The tomb of Ostrogoth King Theodoric in Ravenna is a unique construction in a town famous for its early Christian monuments and Byzantine mosaics.
The Mausoleum of Theodoric is one of eight sites in Ravenna inscribed on the UNESCO World Cultural Heritage list. In contrast to the other early Christian monuments, which are rightly famous for Byzantine mosaics, the Mausoleum of Theodoric is important mostly as being the only surviving tomb from a “barbarian” king from the late-Roman, pre-Middle Ages period. The inside of the mausoleum is empty — many visitors may be satisfied with a free peak over the fence.
The Mausoleum of Theodoric the Great in Ravenna
Theodoric the Great was an Ostrogothic king that ruled Italy from AD 493 to 526. Considered a barbarian – as the Ostrogoths originated from outside the borders of the Roman Empire – the rule of Theodoric and the monumental buildings he erected in Ravenna exemplify why the term “barbarian” can be confusing when used as a modern term for a savage or uncivilized person.
Theodoric himself almost certainly ordered the construction of the tomb in a Gothic graveyard outside the Ravenna city walls and thus today it is still a short walk out of the town center (and over the railway line). He was entombed here after his death in AD 526 but his body was removed in AD 561 after Justinian condemned Arianism. (See The Arian Baptistery in Ravenna for more on Theodoric and Arians.)
The mausoleum subsequently became an oratory and also served as a lighthouse. Silting caused by the nearby river saw the mausoleum mostly submerged until the nineteenth century.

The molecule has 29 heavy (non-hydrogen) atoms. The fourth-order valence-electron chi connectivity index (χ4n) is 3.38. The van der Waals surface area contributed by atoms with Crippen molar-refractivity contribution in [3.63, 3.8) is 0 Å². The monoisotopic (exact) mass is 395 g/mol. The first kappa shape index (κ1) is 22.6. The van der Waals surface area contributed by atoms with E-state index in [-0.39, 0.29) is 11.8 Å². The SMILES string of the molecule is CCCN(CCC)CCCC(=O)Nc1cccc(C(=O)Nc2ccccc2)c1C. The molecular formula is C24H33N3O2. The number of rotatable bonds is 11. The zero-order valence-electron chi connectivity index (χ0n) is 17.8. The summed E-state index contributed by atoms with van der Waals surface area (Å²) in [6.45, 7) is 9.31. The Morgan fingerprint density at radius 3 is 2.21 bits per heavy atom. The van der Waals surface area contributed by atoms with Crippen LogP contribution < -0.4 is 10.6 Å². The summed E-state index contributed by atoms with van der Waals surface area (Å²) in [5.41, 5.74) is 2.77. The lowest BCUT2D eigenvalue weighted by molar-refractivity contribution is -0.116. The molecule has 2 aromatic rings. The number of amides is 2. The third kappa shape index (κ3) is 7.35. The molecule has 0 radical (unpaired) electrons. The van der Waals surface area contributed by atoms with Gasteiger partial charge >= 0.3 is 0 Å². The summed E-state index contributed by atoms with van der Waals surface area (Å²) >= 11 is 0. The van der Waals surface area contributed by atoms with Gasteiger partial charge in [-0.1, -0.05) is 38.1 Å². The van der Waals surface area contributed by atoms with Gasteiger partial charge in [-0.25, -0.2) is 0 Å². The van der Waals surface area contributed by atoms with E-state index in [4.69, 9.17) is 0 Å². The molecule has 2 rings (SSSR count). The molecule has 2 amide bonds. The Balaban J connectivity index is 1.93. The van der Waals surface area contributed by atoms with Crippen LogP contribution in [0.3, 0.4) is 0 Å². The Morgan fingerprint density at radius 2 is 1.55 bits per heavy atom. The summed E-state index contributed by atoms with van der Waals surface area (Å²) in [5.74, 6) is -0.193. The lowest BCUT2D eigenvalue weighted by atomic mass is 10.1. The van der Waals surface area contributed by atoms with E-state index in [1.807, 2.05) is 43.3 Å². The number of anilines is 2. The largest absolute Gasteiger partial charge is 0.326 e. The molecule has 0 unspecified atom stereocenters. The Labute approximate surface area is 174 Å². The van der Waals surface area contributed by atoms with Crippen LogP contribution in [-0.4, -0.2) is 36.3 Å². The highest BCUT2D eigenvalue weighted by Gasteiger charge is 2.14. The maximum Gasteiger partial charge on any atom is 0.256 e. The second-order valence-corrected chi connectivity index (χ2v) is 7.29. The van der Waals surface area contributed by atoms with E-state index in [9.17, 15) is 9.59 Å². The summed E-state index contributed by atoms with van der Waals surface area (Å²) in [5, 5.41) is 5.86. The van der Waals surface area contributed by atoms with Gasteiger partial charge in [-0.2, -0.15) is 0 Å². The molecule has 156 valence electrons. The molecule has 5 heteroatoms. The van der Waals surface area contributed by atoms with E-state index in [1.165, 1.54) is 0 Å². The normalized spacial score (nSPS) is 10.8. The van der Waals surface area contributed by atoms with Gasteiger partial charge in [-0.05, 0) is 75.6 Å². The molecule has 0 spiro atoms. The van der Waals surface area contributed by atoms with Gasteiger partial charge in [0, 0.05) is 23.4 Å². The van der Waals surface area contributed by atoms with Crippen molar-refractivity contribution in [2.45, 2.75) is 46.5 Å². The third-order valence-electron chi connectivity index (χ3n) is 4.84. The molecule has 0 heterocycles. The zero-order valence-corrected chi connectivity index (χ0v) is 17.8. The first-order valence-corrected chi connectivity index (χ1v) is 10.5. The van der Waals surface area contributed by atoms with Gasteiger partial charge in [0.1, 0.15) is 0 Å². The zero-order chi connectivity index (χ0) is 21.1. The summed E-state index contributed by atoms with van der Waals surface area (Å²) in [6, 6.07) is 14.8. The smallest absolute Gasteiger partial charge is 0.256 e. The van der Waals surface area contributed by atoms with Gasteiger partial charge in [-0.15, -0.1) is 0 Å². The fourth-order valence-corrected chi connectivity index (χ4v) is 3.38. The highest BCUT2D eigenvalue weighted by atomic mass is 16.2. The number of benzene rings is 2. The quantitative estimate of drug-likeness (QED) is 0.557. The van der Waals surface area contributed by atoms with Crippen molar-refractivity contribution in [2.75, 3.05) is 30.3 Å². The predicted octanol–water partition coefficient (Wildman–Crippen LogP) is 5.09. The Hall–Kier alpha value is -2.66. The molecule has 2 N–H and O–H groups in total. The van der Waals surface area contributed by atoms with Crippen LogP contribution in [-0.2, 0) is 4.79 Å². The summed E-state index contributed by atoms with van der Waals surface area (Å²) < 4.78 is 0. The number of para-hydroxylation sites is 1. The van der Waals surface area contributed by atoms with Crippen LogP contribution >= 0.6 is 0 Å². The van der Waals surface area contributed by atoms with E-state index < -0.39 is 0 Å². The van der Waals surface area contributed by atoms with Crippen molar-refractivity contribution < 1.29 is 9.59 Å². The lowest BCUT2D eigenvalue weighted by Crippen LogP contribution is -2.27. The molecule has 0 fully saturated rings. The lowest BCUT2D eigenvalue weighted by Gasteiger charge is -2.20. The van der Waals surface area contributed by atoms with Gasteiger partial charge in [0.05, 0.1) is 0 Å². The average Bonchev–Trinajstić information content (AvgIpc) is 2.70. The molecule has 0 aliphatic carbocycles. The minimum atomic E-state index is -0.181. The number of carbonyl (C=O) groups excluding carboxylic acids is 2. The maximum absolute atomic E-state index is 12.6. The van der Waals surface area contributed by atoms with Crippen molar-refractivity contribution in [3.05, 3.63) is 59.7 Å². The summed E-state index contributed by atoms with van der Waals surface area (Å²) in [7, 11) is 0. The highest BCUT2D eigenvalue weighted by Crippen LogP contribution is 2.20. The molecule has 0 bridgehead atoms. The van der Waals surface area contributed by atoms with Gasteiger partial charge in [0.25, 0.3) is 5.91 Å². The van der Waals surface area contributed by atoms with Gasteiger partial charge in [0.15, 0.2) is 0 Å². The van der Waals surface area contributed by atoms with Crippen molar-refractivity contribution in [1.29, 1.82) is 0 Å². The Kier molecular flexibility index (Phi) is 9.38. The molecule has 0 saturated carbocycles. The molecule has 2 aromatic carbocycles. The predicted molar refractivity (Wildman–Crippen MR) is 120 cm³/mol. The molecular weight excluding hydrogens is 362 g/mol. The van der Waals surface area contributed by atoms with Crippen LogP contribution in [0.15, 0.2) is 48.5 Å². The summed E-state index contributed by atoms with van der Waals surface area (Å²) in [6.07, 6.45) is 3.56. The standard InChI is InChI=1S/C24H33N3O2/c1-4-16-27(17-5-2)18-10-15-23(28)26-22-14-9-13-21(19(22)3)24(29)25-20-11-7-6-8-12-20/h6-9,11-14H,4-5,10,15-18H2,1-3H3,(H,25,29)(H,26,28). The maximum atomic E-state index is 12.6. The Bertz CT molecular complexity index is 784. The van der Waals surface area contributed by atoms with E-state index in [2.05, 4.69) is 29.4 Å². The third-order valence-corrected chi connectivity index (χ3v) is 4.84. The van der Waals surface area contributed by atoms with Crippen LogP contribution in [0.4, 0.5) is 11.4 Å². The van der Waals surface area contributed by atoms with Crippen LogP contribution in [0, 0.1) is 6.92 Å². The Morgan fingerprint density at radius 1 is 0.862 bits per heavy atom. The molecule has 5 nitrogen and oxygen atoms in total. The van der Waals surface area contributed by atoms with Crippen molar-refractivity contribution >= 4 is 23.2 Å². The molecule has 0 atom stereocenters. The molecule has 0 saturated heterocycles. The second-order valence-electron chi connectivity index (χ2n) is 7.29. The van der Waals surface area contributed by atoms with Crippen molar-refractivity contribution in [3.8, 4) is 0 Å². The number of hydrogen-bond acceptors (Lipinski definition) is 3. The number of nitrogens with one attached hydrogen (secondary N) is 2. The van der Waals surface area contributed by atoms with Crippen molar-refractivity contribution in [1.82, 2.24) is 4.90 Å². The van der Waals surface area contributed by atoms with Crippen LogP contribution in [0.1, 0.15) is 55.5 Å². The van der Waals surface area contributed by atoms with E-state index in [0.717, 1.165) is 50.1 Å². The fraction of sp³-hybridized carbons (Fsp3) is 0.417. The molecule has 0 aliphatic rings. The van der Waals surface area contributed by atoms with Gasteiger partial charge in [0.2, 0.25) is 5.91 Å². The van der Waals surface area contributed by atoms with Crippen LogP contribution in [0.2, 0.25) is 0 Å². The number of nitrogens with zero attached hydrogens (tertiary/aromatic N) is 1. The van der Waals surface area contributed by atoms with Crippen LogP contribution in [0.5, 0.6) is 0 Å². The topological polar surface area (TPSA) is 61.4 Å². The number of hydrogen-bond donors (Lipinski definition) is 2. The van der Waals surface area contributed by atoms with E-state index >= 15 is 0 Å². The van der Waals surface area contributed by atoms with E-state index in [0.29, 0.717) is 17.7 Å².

In contrast to other monuments in Ravenna from this period, the Mausoleum of Theodoric was built from carved stone (and not brick or large stone blocks). The stones were imported from Istria, including the solid circular stone that forms the roof of the building. This roof stone is 11 m in diameter and around a meter thick – it remains unclear how this 230-ton stone was transported from Istria or lifted onto the top of the building.
The mausoleum is in two stories with a diameter of around 4.4 m. The lower floor is ten-sided and has several spaces for tombs but is now completely empty.
The second floor is reached via a modern external staircase. This room is also bare except for a simple bathtub-like structure of porphyry stone. It was long described as the grave of Theodoric but considerable doubt exists if this was ever used for that purpose. Theodoric almost certainly had a more elaborate tomb of marble.
See Mausoleum des Theoderich for a very detailed description in German of the monument.
Visiting the Mausoleum of Theodoric in Ravenna
The Mausoleum of Theodoric is slightly outside the town center of Ravenna but still within easy walking distance – cross the railway line to a large park. (Parking is available right in front of the monument.)
Tickets (€4) are sold in a small building next to the entrance but many visitors may be content with the free view over the fence. (Better value is a combination ticket with the Museo Nazionale di Ravenna and the Basilica di Sant’Apollinare in Classe outside Ravenna, or the first Sunday of the month when admission is free.)
- See Visiting the UNESCO-Listed Sites in Ravenna for more details on opening hours and admission tickets.
The Mausoleum of Theodoric certainly is of historical and artistic importance but if pressed for time, it probably should have the lowest priority when seeing the UNESCO Cultural Heritage Sites in Ravenna.
More Articles on Ravenna, Italy
Time-slot reservations are currently essential to see the Mausoleum of Galla Placida and the Neonian Baptistry in Ravenna. This is easiest done when buying the tickets online.
- Top Sights to See in Ravenna
- UNESCO-Listed Sites in Ravenna
- Visiting UNESCO-Listed Sites in Ravenna – Opening Hours and Tickets
- The Neonian Baptistery & Archbishop’s Chapel
- The Arian Baptistery
- Basilica of Sant’Apollinare Nuovo
- Basilica of San Vitale
- Mausoleum of Galla Placidia
- Mausoleum of Theodoric
Book Guided tours of Ravenna — tours are generally three hours. For tours not including admission fees, around €10 per person must be added. Small groups and families may find better value in private tours.